Dieunathan is a 2 year old boy from the village of Pisto. His mother walked a great distance to get him to the clinic in Colminy. His family lives on a diet of rice, beans and, occasionally, corn meal. According to his mother, his condition is a result of diarrhea-causing worms. Unfortunately, she hasn’t had any way to treat that. The good news is that HHC’s clinic starts all admitted children on a de-worming med so that they will get the full benefit of the therapeutic food. Although Dieunathan is severely malnourished, he should be at a normal weight in about 6 weeks. Please pray for this little guy, and the families of all the starving kids that the clinic treats.


Ricnardeline had been getting cornmeal and milk twice daily because her family couldn’t afford the typical Haitian diet of rice and beans. Her mother was worried because Ricnardeline was getting too thin. Pastor Marc, who oversees the HHC clinic, suggested she bring her daughter to clinic and, of course, she was admitted on the Medica Mamba program. Ricnardeline did well, gladly eating her whole daily dose, and rapidly returning to a healthy weight. This has made both of them happy and well.


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Soeurcillia’s mother says the family eats meat, eggs or beans, fruits and veggies “all the time” along with corn and rice meals. But then Soeurcillia had a really bad fever and couldn’t eat at all. So “mom” brought her to the clinic. Soeurcillia is now physically stronger and her mom says she will “watch over her diet and feed her better than she did before.”



Etrennise’s Dad first brought her to the clinic. She had been having breathing problems and was no longer eating as much as usual. Most of the time the family has just rice and beans. They only have meat, eggs, fruits or veggies occasionally – just when they have some extra money. Etrennise’s mother reports that her daughter is doing better since being on the Medika Mamba and she hopes to be able to feed her better now. She says, “I can’t promise, but I am trying.”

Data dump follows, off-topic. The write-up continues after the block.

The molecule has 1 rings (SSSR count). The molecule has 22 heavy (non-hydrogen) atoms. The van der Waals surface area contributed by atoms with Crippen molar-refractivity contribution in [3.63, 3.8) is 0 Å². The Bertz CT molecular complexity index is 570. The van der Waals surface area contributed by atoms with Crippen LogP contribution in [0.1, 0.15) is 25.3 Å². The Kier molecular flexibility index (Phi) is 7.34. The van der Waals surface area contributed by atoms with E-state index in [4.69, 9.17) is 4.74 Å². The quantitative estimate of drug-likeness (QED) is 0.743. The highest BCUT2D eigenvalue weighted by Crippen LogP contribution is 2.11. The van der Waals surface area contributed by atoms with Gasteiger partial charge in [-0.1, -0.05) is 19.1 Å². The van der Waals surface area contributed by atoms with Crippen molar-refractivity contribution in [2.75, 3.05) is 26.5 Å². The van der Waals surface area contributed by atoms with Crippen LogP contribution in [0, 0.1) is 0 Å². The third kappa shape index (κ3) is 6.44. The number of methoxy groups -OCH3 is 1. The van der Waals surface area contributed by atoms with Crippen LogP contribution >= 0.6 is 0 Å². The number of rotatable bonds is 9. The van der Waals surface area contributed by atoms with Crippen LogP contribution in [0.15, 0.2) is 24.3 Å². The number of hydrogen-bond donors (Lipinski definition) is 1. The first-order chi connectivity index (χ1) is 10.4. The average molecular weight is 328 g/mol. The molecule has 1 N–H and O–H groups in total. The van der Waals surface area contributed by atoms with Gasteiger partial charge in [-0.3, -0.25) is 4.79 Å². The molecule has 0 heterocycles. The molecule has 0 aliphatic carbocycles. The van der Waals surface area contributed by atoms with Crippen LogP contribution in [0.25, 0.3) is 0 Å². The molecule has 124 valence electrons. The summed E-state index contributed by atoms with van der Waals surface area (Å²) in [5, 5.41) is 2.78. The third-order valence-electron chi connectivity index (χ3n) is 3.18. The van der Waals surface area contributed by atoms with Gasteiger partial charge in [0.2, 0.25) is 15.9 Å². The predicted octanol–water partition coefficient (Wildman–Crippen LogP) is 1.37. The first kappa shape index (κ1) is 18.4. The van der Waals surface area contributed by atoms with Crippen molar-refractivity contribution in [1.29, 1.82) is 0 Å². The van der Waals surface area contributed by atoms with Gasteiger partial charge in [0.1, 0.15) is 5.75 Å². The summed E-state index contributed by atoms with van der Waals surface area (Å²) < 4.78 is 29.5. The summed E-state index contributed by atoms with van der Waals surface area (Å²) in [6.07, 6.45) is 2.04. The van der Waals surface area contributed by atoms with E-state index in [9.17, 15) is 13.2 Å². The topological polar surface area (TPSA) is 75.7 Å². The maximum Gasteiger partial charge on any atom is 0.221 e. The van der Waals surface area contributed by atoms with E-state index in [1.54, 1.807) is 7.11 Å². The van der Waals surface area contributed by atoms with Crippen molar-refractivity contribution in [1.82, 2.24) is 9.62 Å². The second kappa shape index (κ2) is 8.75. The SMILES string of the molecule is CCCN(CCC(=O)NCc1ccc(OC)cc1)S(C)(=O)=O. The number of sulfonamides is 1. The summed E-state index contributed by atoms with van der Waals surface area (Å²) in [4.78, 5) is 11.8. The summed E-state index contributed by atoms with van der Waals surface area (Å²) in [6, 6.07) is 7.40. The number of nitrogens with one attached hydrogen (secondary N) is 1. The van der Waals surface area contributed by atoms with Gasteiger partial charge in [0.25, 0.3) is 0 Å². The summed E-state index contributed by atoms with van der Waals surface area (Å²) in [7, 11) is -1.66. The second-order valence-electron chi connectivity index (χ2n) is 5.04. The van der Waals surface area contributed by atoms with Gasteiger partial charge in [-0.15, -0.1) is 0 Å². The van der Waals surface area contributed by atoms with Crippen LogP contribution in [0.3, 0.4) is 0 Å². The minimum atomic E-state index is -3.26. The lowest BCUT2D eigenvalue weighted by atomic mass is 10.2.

This is Francesca. Her mother brought her to clinic because she was struggling with hay fever and was hoping to get some meds from the clinic to help her. While sick she was also losing weight. Besides nursing, she was also eating carrot juice and a plantain banana porridge. The family gets its water from the community faucet, then she treats it. Mom says Francesca would only eat one and a half of the Mamba each day, but she has gained some weight on it and is now fine.


Mom first brought Mikael into the clinic because he wasn’t strong enough to walk, and that scared her. Back then he’d eat a little soup and some bean sauce, usually a few times each day. Mom says she only has beans and vegetables because she can’t afford other food. Once admitted to the clinic he would usually eat what was prescribed. She is grateful because Mikael is now able to walk and play with other kids.

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Anaika’s mother brought her to the clinic because she was anemic. She eats rice and beans once each day, but other foods only occasionally. “Mom” admits she doesn’t feed her properly because “It’s always too late when I find food for her.” The family gets their water from a well but it is not always treated. Since being at clinic Anaika’s mother says her daughter has more appetite and she is trying her best to feed her as early as possible each day.


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Three of these next four kids may look a little chubby. Unfortunately they’re not. They’re all starving. What looks like baby fat is actually fluid build up from kidneys that are shutting down due to severe malnutrition.


x-First Patients